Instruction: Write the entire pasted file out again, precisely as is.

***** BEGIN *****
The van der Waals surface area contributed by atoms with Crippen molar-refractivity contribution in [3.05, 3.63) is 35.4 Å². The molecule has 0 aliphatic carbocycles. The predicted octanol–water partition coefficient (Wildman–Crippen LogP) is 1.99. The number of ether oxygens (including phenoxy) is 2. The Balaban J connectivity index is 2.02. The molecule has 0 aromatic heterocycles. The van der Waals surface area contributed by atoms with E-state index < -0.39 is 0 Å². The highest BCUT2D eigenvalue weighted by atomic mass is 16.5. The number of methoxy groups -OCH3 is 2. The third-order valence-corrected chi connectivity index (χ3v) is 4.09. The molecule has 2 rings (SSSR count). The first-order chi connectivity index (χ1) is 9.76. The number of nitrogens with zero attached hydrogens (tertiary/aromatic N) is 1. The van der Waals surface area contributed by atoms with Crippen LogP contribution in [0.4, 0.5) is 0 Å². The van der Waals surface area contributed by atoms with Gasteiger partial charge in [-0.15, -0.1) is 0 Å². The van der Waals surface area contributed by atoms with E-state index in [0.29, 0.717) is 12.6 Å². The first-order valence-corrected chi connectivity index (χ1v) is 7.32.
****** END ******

The van der Waals surface area contributed by atoms with Crippen molar-refractivity contribution in [3.05, 3.63) is 35.4 Å². The molecule has 0 aliphatic carbocycles. The predicted octanol–water partition coefficient (Wildman–Crippen LogP) is 1.99. The number of ether oxygens (including phenoxy) is 2. The Balaban J connectivity index is 2.02. The molecule has 0 aromatic heterocycles. The van der Waals surface area contributed by atoms with E-state index < -0.39 is 0 Å². The highest BCUT2D eigenvalue weighted by atomic mass is 16.5. The number of methoxy groups -OCH3 is 2. The third-order valence-corrected chi connectivity index (χ3v) is 4.09. The molecule has 2 rings (SSSR count). The first-order chi connectivity index (χ1) is 9.76. The number of nitrogens with zero attached hydrogens (tertiary/aromatic N) is 1. The van der Waals surface area contributed by atoms with Crippen LogP contribution in [0.4, 0.5) is 0 Å². The van der Waals surface area contributed by atoms with Gasteiger partial charge in [-0.15, -0.1) is 0 Å². The van der Waals surface area contributed by atoms with E-state index in [0.29, 0.717) is 12.6 Å². The first-order valence-corrected chi connectivity index (χ1v) is 7.32.